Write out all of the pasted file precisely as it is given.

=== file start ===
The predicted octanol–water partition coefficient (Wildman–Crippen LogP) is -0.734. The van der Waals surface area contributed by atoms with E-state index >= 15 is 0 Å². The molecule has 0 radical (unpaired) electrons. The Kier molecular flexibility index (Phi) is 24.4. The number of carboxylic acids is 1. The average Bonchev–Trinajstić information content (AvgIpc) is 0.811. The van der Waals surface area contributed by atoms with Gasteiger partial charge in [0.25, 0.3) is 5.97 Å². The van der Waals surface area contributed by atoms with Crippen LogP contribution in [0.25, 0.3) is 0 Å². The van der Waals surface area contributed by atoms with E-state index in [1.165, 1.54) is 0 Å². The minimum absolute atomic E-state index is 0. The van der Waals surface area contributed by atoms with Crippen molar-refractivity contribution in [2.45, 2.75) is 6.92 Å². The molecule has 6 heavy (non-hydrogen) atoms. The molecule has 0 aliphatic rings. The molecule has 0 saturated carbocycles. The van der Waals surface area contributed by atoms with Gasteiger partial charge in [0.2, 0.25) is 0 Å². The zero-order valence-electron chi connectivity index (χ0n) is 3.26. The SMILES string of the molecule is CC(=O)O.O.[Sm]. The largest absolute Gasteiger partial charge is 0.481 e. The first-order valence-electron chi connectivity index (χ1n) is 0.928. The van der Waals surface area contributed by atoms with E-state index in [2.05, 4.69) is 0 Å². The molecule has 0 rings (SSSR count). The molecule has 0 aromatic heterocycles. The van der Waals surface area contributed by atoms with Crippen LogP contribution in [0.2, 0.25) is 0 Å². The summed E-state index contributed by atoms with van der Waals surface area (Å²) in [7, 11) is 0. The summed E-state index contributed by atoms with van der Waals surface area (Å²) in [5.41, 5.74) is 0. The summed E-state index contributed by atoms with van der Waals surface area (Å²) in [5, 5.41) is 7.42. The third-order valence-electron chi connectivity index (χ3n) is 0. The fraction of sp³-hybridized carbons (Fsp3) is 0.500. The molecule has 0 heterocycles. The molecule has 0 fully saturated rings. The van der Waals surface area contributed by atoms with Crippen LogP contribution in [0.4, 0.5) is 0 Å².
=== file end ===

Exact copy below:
The predicted octanol–water partition coefficient (Wildman–Crippen LogP) is -0.734. The van der Waals surface area contributed by atoms with E-state index >= 15 is 0 Å². The molecule has 0 radical (unpaired) electrons. The Kier molecular flexibility index (Phi) is 24.4. The number of carboxylic acids is 1. The average Bonchev–Trinajstić information content (AvgIpc) is 0.811. The van der Waals surface area contributed by atoms with Gasteiger partial charge in [0.25, 0.3) is 5.97 Å². The van der Waals surface area contributed by atoms with Crippen LogP contribution in [0.25, 0.3) is 0 Å². The van der Waals surface area contributed by atoms with E-state index in [1.165, 1.54) is 0 Å². The minimum absolute atomic E-state index is 0. The van der Waals surface area contributed by atoms with Crippen molar-refractivity contribution in [2.45, 2.75) is 6.92 Å². The molecule has 6 heavy (non-hydrogen) atoms. The molecule has 0 aliphatic rings. The molecule has 0 saturated carbocycles. The van der Waals surface area contributed by atoms with Gasteiger partial charge in [0.2, 0.25) is 0 Å². The zero-order valence-electron chi connectivity index (χ0n) is 3.26. The SMILES string of the molecule is CC(=O)O.O.[Sm]. The largest absolute Gasteiger partial charge is 0.481 e. The first-order valence-electron chi connectivity index (χ1n) is 0.928. The van der Waals surface area contributed by atoms with E-state index in [2.05, 4.69) is 0 Å². The molecule has 0 rings (SSSR count). The molecule has 0 aromatic heterocycles. The van der Waals surface area contributed by atoms with Crippen LogP contribution in [0.2, 0.25) is 0 Å². The summed E-state index contributed by atoms with van der Waals surface area (Å²) in [7, 11) is 0. The summed E-state index contributed by atoms with van der Waals surface area (Å²) in [5.41, 5.74) is 0. The summed E-state index contributed by atoms with van der Waals surface area (Å²) in [5, 5.41) is 7.42. The third-order valence-electron chi connectivity index (χ3n) is 0. The fraction of sp³-hybridized carbons (Fsp3) is 0.500. The molecule has 0 heterocycles. The molecule has 0 fully saturated rings. The van der Waals surface area contributed by atoms with Crippen LogP contribution in [0.4, 0.5) is 0 Å².